Eliza and Corydon. A Pastoral.

Morning Post (26 July 1805).

R. C.

A pastoral ballad in ten double-quatrain stanzas signed "R. C., Jedd-place, East." The poem is "Dedicated, Agreeably to Promise, to Miss D—s." While this poem consists largely of description, it also involves a misunderstanding between a pair of lovers that is cleared up in the concluding stanzas: "But it prov'd soon the maid was sincere, | And the villager only a friend, | Then his eyes overflow'd with a tear, | For thus having dar'd to offend!" Readers of the Morning Post were perhaps expected to make an application to the situation of the poet.

In a bow'r at the door of her cot,
Sat the pride of the village employ'd,
In adorning so rural a spot,
Which her well belov'd often enjoy'd;
PALEMON was couch'd at her feet,
While the blushing ELIZA reclin'd,
Like a rose, on a moss cover'd seat,
Which the nymphs of sweet FLORA entwin'd.

With the woodbine and violet array'd,
Herself the most beautiful flow'r,
And the lute of the villager play'd,
Which enliven'd the scene in the bow'r.
In the valley a cottage is seen,
Where around the young jessamine grows,
And the village girls dance on the green,
While the full tide of harmony flows.

The sheep, unacquainted with fear,
Are seen in the meadows to graze,
Where, arousing the timorous deer,
They would start up affrighted and gaze:
And the shepherd, reclining at ease,
Sweetly playing his musical reed;
With the linnet's reply in the breeze
To the note which she hears in the mead.

Nature soon will be hush'd in repose,
Each beast is preparing for rest,
And fainter the western sun glows,
While the crow takes her flight to her nest.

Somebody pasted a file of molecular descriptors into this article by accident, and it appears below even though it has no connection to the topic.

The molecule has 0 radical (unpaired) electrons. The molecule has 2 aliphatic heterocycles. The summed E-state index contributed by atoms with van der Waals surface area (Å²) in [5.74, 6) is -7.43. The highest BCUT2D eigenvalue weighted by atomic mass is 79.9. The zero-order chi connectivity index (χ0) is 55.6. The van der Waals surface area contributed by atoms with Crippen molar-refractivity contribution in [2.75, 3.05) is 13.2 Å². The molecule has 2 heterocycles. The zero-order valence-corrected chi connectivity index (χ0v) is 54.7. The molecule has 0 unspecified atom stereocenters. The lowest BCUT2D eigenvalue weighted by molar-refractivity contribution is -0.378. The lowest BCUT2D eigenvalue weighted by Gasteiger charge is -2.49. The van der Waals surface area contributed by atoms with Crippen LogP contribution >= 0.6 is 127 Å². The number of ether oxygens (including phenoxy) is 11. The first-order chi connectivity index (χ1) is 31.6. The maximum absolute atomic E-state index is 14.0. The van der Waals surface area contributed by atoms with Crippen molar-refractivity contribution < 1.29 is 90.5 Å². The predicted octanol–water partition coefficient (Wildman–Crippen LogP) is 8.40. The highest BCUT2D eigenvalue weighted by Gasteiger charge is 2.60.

Now a sheep-bell afar off is heard,
And the shepherd's dog driving his flock;
With the croak of the ominous bird,
And the nine distant chimes of a clock.

No longer the evening remain'd,
Or the beautiful glare of the sky;
Night's Queen in a moment proclaim'd
The watch of her sentinels nigh:
For the stars in the heavens appear,
Which illume its ethereal blue;
And the flow'ret's impearl'd with a tear,
Now the evening's retir'd from a view.

The nightingale, down in the lane,
Gaily chaunting her song in the gale,
While she pensively warbles her strain,
Sweetly echo her notes in the vale.
Then the maiden would think of the youth
Whom jealousy banish'd away,
As she heav'd her fair bosom, the truth—
That she lov'd him — her sighs would display.

Ah! Corydon, where is thy flute,
Ah! why art thou absent from me,
Alas! I, the reason impute,
To a want of affection in thee!
Not so was her Corydon's heart,
But the cause of his absence arose,
From jealousy's hurling a dart,
Which fill'd his fond bosom with woes!

When he thought he was robb'd of her love,
In the wood he would ramble and sigh,
For he found if he didn't remove,
'Twere death to remain in her eye!
O'er the fields he would wander by night,
Or watch the meandering stream,
When the moon-beams refulgently bright,
On the riv'let resplendently gleam.

But it prov'd soon the maid was sincere,
And the villager only a friend,
Then his eyes overflow'd with a tear,
For thus having dar'd to offend!
Pity hung it on Sympathy's brow,
And it glisten'd a gem in her dress,
For the tears which Compassion avow;
Eliza could never suppress!

Nor would the fair maiden reprove,
Ah! no it was thus she was heard,
So sweet's the renewal of love,
There is nothing our joy shall disturb;
For when the rude tempest is o'er,
More lovely the jessamine grows,
And though it was fragrant before,
Yet sweeter than ever it blows.